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Solent Dredge Fisheries

Dredge fisheries in the Solent have historically supported a number of fishers from ports including Lymington, Warsash, Portsmouth, Langstone, Chichester, Cowes, Bembridge and Yarmouth. Target species have varied throughout the years, and the fleet has adapted to new and emerging opportunities based on the available fisheries. This has included native oysters (Ostrea edulis), Pacific oysters (Magallana Gigas), Manila clams (Tapes phillipinarum), American hard-shell clams (Mercenaria mercenaria), native paulourde clam (Ruditapes decassatus), cockles (Cerastoderma edule) and king scallops (Pecten maximum). 

From the 1970s up until around the mid 2000’s the main target species supporting much of the fleet was the native oyster.  During this period the Solent was considered one of the largest self-sustaining oyster fisheries in Europe employing at its peak, 700 individuals. The fishery has historically been a winter fishery and was spread across much of the subtidal sediments of the Solent including Southampton Water, Portsmouth, Langstone and Chichester. Since 2014 Southern IFCA has deemed parts or all of the native oyster fishery to be severely depleted, and therefore the fishery has remained closed. 

Clams species have been the focus of various targeted fisheries. These have included the native pallourde, but more recently have focused on two non-native species. The American hard-shell clam was first targeted commercially in the 1970s and the fishery has been subject to various peaks and troughs throughout the years. They are fished in their own right but also are currently collected as a bycatch of the manila clam fishery. The manila clam is another non-native species which has spread into the Solent. First spreading to the area around 2006, naturalised populations have been subject to fisheries since then. Both species of clams typically populate the intertidal areas, making the Solent an ideal area for them to proliferate.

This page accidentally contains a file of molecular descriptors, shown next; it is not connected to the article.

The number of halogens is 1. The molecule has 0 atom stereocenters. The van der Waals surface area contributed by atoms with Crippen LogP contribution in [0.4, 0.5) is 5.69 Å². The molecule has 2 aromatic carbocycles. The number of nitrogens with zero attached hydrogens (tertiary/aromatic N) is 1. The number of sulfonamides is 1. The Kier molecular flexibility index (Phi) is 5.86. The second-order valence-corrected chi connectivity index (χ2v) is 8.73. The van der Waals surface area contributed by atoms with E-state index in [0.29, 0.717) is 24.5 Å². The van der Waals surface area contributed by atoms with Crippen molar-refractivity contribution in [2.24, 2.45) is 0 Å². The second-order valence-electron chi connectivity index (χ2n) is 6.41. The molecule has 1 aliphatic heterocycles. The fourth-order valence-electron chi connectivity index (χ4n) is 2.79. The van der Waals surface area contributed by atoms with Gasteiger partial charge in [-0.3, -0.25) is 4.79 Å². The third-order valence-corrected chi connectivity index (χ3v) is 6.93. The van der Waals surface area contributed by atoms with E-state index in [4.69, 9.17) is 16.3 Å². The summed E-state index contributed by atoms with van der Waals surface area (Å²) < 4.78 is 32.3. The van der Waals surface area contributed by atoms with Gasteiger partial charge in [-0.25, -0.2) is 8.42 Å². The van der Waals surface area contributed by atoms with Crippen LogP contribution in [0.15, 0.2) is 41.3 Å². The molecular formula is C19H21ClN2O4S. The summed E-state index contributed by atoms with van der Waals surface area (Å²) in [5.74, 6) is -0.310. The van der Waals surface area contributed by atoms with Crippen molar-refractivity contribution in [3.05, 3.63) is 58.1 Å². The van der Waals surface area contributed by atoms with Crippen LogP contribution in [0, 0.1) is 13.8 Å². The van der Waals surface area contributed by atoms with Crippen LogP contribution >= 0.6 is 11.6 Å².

More recently, from around 2012 onwards a scallop fishery has developed in the Solent. Particularly focused around the north-east side of the Isle of Wight, occupying the shallow subtidal sediments near the forts of the eastern Solent and into Osbourne Bay. Previously targeted by a few vessels in each year, this fishery has now expanded and supports up to 20 vessels during the winter months.

In 2021, 95 tonnes of scallops were harvested from the Solent and approximatly 35 tonnes of Manila Clam were also collected from Southampton Water1

Data recieved from the Marine Managment Organisation, 2022. 

Fishery Monitoring and Stock Assessments

Stock surveys are undertaken covering a variety of bivalve species in the Solent. 

The Solent native oyster stock survey is undertaken annually since 2014. It involves officers working with a local fishing vessel to fish historic sites across the Solent to identify current stock levels and influence management of the species. The data is analysed to detect changes in catch per unit effort over the extent of the time series. You can find the assessments here: